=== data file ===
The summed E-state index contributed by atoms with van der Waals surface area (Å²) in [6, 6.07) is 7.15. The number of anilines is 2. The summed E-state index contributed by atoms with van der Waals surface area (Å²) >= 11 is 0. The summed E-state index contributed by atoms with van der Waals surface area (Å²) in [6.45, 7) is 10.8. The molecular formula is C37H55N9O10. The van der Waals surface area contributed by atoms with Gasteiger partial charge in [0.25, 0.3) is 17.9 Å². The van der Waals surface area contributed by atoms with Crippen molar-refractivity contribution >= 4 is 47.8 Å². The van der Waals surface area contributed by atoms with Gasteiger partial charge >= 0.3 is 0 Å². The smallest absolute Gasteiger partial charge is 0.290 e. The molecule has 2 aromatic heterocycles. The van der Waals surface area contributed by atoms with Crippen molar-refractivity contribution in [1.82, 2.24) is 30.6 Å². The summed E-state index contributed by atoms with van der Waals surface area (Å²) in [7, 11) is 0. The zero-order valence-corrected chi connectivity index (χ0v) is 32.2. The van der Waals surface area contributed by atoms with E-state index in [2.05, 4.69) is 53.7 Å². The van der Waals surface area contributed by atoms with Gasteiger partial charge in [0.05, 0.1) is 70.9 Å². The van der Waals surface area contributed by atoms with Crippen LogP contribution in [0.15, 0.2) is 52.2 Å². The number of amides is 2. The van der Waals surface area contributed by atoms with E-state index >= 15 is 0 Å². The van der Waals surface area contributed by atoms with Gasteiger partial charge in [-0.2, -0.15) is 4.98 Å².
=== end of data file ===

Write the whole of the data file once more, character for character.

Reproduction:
The summed E-state index contributed by atoms with van der Waals surface area (Å²) in [6, 6.07) is 7.15. The number of anilines is 2. The summed E-state index contributed by atoms with van der Waals surface area (Å²) >= 11 is 0. The summed E-state index contributed by atoms with van der Waals surface area (Å²) in [6.45, 7) is 10.8. The molecular formula is C37H55N9O10. The van der Waals surface area contributed by atoms with Gasteiger partial charge in [0.25, 0.3) is 17.9 Å². The van der Waals surface area contributed by atoms with Crippen molar-refractivity contribution >= 4 is 47.8 Å². The van der Waals surface area contributed by atoms with Gasteiger partial charge >= 0.3 is 0 Å². The smallest absolute Gasteiger partial charge is 0.290 e. The molecule has 2 aromatic heterocycles. The van der Waals surface area contributed by atoms with Crippen molar-refractivity contribution in [1.82, 2.24) is 30.6 Å². The summed E-state index contributed by atoms with van der Waals surface area (Å²) in [7, 11) is 0. The zero-order valence-corrected chi connectivity index (χ0v) is 32.2. The van der Waals surface area contributed by atoms with E-state index in [2.05, 4.69) is 53.7 Å². The van der Waals surface area contributed by atoms with Gasteiger partial charge in [0.05, 0.1) is 70.9 Å². The van der Waals surface area contributed by atoms with Crippen LogP contribution in [0.15, 0.2) is 52.2 Å². The number of amides is 2. The van der Waals surface area contributed by atoms with E-state index >= 15 is 0 Å². The van der Waals surface area contributed by atoms with Gasteiger partial charge in [-0.2, -0.15) is 4.98 Å².